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The information on this page was reviewed and approved by
Maurie Markman, MD, President, Medicine & Science at CTCA.

This page was updated on May 26, 2021.

What is Lynch syndrome?

Lynch syndrome is an inherited condition, meaning that it’s caused by altered genes passed down from one's parents. Having Lynch syndrome increases the risk of developing many types of cancer at earlier-than-average ages.

Anyone with Lynch syndrome faces an especially high risk of colorectal cancer—about 4,000 cases of colorectal cancer are caused by Lynch syndrome every year, according to the U.S. Centers for Disease Control and Prevention (CDC). The condition is also called hereditary non-polyposis colorectal cancer (HNPCC).

Women with the condition also have an increased risk of endometrial cancer (cancer of the uterus). Lynch syndrome causes about 1,800 cases of endometrial cancer every year, according to the CDC. Other cancers that people with Lynch syndrome are more likely to develop include:

Mutations and family history

Lynch syndrome is common compared with other inherited cancer syndromes—it’s estimated that about one in 300 people have the condition, according to the American Society of Clinical Oncology (ASCO).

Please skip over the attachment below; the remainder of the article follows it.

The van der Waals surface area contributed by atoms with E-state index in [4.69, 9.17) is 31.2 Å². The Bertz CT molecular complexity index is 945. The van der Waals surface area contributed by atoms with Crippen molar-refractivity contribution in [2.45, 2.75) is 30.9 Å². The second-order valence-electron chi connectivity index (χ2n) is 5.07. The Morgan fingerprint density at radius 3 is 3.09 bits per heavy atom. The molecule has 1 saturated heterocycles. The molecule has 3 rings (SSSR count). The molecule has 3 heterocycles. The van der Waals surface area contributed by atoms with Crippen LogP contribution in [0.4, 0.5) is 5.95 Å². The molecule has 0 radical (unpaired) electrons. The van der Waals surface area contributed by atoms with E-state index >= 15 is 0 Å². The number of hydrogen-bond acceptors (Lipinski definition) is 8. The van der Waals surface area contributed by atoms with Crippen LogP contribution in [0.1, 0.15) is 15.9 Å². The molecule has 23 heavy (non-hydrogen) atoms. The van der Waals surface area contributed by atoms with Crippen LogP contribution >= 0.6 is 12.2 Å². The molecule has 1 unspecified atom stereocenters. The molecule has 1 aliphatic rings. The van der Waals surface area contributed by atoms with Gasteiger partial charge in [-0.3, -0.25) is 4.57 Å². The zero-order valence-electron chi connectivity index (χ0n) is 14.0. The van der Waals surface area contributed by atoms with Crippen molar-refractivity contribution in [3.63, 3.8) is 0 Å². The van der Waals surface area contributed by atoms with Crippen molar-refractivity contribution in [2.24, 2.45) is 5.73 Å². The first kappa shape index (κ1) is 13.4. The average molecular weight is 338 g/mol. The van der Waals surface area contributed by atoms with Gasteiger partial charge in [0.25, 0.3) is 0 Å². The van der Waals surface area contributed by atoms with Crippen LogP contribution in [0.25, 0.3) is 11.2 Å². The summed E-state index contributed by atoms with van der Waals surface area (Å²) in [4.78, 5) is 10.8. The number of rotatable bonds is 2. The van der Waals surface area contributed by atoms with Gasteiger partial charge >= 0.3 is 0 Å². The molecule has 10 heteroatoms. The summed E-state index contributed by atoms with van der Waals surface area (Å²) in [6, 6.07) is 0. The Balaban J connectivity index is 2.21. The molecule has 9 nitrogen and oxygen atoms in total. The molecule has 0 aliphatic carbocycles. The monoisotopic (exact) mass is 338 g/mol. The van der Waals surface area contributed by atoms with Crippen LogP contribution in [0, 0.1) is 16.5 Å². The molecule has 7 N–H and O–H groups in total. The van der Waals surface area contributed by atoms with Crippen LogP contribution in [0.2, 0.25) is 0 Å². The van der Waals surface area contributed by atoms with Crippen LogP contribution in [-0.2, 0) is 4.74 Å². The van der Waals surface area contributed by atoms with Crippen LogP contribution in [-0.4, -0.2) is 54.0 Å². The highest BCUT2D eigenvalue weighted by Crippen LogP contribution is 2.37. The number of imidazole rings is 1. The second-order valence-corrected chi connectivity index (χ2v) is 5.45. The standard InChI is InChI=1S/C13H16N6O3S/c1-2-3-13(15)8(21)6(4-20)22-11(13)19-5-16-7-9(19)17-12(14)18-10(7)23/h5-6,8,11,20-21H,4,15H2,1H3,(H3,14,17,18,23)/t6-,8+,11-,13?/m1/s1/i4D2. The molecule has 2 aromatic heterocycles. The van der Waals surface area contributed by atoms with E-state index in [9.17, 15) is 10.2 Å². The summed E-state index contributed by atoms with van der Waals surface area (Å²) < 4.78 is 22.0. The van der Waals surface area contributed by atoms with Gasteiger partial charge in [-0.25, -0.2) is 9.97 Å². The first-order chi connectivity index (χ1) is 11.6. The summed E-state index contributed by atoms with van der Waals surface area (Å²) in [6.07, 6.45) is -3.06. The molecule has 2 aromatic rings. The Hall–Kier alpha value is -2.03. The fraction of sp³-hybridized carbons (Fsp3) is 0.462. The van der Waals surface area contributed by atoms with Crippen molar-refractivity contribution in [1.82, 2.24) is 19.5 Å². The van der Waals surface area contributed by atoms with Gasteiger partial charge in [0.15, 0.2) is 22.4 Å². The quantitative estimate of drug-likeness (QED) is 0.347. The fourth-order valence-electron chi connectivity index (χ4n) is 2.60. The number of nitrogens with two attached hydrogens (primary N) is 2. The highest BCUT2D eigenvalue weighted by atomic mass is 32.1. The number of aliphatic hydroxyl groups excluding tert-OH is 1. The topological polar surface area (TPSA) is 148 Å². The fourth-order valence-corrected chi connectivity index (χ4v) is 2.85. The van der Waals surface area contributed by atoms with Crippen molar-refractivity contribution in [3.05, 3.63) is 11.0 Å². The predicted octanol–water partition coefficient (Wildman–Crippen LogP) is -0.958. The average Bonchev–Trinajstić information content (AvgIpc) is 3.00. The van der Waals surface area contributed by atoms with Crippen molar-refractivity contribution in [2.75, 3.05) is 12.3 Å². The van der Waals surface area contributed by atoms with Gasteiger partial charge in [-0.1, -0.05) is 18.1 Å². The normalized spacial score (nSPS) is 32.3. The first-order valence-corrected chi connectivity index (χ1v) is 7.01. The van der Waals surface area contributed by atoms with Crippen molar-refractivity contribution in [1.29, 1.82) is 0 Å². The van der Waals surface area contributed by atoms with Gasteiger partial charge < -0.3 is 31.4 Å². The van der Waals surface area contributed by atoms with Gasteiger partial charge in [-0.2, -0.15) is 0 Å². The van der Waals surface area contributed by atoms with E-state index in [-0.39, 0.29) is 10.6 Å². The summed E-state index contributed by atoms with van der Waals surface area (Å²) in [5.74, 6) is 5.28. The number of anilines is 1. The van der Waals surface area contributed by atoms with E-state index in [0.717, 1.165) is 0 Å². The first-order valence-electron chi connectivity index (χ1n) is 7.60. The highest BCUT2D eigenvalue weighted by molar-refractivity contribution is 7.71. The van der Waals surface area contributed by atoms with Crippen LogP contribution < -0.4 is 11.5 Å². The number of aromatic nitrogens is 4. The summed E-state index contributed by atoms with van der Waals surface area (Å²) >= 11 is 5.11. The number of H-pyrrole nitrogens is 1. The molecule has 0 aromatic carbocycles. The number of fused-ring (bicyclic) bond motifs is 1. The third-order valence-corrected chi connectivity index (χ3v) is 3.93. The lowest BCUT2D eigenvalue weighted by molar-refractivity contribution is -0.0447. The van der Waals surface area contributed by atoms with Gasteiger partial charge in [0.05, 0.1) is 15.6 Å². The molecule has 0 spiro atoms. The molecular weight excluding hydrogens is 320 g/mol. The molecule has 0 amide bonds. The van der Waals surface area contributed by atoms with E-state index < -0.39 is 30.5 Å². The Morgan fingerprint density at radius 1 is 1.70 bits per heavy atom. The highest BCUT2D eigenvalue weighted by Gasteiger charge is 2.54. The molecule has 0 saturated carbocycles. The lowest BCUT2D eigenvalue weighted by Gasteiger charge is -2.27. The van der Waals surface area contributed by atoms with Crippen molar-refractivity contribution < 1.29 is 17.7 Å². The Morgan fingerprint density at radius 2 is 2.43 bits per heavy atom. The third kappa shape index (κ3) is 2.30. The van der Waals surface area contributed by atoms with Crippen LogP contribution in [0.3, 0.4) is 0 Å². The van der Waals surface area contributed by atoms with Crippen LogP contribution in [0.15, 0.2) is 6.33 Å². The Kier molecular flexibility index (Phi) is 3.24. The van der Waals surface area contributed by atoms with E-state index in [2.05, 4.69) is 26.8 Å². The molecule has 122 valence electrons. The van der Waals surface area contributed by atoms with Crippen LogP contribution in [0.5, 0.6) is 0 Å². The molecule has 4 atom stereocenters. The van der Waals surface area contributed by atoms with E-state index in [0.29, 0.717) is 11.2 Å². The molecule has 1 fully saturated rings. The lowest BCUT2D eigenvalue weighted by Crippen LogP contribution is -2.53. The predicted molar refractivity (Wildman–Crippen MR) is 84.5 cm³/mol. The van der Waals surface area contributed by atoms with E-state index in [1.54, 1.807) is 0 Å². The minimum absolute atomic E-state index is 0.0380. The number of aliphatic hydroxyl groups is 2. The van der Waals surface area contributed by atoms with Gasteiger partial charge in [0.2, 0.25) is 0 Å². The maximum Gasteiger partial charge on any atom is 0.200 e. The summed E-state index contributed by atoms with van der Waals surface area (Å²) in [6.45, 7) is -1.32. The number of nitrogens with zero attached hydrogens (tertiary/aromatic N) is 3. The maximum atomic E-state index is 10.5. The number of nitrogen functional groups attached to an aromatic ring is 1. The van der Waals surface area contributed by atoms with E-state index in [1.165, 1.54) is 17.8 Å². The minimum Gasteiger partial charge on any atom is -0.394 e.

People with Lynch syndrome have inherited changes (mutations) in particular genes, such as MLH1, MSH2, MSH6, PMS2 and EPCAM. When mutations are present in these genes, they repair acquired changes in the DNA, making it easier for cancer to develop.  

Those with a strong family history of colorectal cancer or other Lynch syndrome-related conditions should inform their doctor. The children and siblings of someone with Lynch syndrome have a 1 in 2, or a 50 percent, chance of also having the condition, according to the American Cancer Society. If Lynch syndrome is suspected because of family history, doctors may recommend genetic counseling and genetic testing.

If genetic tests reveal a mutation associated with Lynch syndrome, recommendations may include:

  • Colonoscopies every one to two years, generally starting between the ages of 20 and 30
  • Women have a discussion with their doctor about:
    • The benefits and limitations of screening for endometrial and ovarian cancer
    • Risk-reducing surgeries, which may include the removal of the uterus, ovaries and fallopian tubes
  • Screening for stomach, urinary tract and possibly other cancers, depending on family history

Lynch syndrome and risks of developing cancer

Certain gene mutations associated with Lynch syndrome carry higher risks of cancer than others. Below find the estimated lifetime cancer risks for people with Lynch syndrome, according to ASCO.

  • Colorectal cancer: 20 percent to 80 percent
  • Liver/bile duct cancer: 1 percent to 4 percent
  • Stomach cancer: 1 percent to 13 percent
  • Small bowel cancer: 1 percent to 6 percent
  • Urinary tract cancer: 1 percent to 18 percent
  • Brain cancer: 1 percent to 3 percent
  • Pancreatic cancer: 1 percent to 6 percent
  • Endometrial cancer: 15 percent to 60 percent
  • Ovarian cancer: 1 percent to 38 percent

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